“Because in some sense, trying to be too dogmatic based on six months of constrained work, and to think that we have somehow come upon what is a long-term stable way of doing things is probably not right.”

He said Microsoft would study as much data as it could to see things that had worked best during lockdown, but that his initial assessment was that flexibility had been shown to be the most important organisational trait.

Microsoft CEO Satya Nadella, top left, meets with member of the Australian Ballet, who have been training via Microsoft Teams. 

He said that while physical human separation had been a defining trait of the current pandemic, a future major disruption would likely have different characteristics and present organisations with new unique challenges.

“I think we will probably learn a lot better how to transcend some of the space and time issues … And more importantly I think we will come out of this with more of an appreciation for why flexibility in how we do things is going to be the most important capability any organisation can have to be resilient to tail events,” Mr Nadella said.

In addition to appearing at the Financial Review’s Reshaping Australian Dialogues event, Mr Nadella conducted numerous engagements with local staff, customers and met with government agency heads.

These customer meetings included a virtual visit to a BHP mine site in the Pilbara, meetings with chief executives including CSIRO boss Larry Marshall and a video call with members of the Australian Ballet, which has been connecting its dancers via Microsoft Teams for daily lessons and practice sessions from home.

Mr Nadella’s peers, including VMWare CEO Pat Gelsinger, say they beleive the COVID-19 era will lead to a big reduction in executives flying around the world for meetings that could feasibly be conducted by video call. While he agrees that there are many benefits to such arrangements, Mr Nadella says organisations should resist the temptation to only assess the efficiencies they are now achieving.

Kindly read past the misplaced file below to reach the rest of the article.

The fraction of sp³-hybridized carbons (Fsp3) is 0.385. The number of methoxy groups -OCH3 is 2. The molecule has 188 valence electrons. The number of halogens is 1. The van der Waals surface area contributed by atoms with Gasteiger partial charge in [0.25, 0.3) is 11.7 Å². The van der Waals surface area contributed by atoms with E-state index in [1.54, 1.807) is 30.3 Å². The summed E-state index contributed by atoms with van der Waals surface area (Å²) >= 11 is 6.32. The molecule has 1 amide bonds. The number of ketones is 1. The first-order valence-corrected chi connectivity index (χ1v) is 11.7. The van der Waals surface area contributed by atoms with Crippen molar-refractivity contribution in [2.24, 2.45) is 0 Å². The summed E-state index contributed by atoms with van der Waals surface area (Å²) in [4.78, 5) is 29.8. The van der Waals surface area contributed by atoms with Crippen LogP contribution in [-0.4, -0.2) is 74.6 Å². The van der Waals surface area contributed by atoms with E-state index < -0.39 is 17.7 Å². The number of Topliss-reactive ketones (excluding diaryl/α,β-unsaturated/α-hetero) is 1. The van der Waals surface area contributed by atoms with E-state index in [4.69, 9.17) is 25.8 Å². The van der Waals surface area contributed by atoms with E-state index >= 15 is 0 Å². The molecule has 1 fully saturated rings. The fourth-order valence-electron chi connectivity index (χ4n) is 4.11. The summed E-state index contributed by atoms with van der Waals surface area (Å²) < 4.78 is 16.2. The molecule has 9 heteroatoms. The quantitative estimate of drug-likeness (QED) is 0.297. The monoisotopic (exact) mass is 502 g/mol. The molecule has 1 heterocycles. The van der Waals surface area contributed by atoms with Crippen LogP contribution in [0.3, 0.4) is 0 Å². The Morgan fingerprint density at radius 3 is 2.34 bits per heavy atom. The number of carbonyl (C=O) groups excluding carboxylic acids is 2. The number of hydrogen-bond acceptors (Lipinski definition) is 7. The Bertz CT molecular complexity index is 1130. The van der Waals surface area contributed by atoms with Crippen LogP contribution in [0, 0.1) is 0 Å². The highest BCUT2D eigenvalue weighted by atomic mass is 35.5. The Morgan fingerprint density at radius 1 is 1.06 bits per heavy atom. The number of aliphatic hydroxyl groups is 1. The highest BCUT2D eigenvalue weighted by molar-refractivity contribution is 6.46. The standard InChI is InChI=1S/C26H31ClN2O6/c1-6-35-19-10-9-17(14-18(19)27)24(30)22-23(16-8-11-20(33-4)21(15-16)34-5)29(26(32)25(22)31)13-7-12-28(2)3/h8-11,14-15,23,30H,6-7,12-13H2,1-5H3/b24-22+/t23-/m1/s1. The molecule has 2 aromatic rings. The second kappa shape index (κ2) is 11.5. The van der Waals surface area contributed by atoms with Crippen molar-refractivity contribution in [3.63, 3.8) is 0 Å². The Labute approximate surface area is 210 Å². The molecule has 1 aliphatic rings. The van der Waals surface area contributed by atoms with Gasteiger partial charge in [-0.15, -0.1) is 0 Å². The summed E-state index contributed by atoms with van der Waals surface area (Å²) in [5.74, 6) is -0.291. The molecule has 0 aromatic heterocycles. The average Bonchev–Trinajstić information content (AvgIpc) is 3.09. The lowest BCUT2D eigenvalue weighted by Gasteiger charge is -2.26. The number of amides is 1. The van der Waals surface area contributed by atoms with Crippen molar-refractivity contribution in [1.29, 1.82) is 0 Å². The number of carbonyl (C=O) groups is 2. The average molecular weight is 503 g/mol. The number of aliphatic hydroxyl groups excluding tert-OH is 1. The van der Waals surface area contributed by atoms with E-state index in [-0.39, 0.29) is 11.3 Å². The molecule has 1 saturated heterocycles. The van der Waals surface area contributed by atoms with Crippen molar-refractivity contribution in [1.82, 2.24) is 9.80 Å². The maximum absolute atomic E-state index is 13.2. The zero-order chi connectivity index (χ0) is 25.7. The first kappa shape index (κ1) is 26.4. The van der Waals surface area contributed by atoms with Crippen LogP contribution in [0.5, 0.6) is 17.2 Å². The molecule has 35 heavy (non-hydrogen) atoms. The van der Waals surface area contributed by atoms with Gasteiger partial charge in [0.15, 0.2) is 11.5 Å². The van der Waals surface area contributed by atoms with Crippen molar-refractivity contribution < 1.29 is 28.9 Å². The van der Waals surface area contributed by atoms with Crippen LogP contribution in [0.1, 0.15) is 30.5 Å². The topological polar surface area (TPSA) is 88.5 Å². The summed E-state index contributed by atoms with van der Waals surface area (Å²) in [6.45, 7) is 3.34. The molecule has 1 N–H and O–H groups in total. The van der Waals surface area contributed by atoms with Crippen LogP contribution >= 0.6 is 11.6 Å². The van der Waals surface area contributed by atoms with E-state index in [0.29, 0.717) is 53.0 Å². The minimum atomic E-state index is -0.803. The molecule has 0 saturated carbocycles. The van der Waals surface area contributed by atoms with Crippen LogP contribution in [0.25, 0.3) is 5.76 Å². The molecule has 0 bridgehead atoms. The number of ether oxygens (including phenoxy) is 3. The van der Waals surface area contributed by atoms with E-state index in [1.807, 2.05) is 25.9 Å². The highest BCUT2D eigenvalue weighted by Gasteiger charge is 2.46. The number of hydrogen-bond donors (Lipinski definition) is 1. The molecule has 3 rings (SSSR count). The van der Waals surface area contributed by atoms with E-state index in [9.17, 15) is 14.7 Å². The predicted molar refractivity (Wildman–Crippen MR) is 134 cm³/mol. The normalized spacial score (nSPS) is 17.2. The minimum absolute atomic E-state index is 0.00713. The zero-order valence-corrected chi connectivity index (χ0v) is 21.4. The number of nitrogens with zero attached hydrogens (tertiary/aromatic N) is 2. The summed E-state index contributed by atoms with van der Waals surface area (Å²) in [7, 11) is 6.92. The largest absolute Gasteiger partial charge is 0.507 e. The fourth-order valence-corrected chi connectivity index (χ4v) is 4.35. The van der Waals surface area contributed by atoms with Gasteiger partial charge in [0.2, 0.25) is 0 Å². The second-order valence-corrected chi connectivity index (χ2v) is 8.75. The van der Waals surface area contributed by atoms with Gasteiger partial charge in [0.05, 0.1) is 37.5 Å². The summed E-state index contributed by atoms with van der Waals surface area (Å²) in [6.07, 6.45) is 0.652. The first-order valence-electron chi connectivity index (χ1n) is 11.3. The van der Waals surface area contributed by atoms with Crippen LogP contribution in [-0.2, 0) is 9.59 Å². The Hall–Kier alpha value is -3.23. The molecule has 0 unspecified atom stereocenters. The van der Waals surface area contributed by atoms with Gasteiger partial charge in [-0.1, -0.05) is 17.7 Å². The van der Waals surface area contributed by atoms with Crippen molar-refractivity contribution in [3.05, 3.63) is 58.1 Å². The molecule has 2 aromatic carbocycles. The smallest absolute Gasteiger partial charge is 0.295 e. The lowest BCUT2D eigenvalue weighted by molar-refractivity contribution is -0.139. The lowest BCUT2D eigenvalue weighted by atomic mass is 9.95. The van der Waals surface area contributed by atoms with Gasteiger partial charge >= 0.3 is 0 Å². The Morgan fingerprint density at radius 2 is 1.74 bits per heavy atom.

“One thing that I like about all this, is it forces us to do things without accepting the constraints, and [with the Australian visit] I got a chance to meet more of a cross-section of people across cities than I ever would have, so it is probably one of the most effective use of a few hours,” he said.

“But one of the big concerns I have, even for myself, is the loss of those transitions in a day. I never thought I would say this, but rituals like a commute are missing, nobody thought they like their commute, except it is one of those times when you switch off, and those transitions matter.”

As well as introducing a so-called “together mode” in its Teams video calling software, which places all meeting participants into one virtual space to try and make meetings feel more natural, it will also add a “commute” function at the start of 2021.

Microsoft’s Research department recently said it had worked out that the reflection about the day ahead or past conducted during a commute can increase a workers productivity by 12 to 15 per cent, so Teams users will be able to schedule a meeting-free commute period on the platform.

“I think you have to pick up some new habits where it will allow you to have those transitions, because mental fatigue or meeting fatigue is real,” Mr Nadella said.

“We’ve now done studies with brain imaging, and the concentration with which I am watching someone on a video call is pretty immense.

“So I think we do need to think about wellness as part of the broader picture. One of my worries is we focus on productivity and burn people out, without thinking through the completeness of wellness as part of productivity.”


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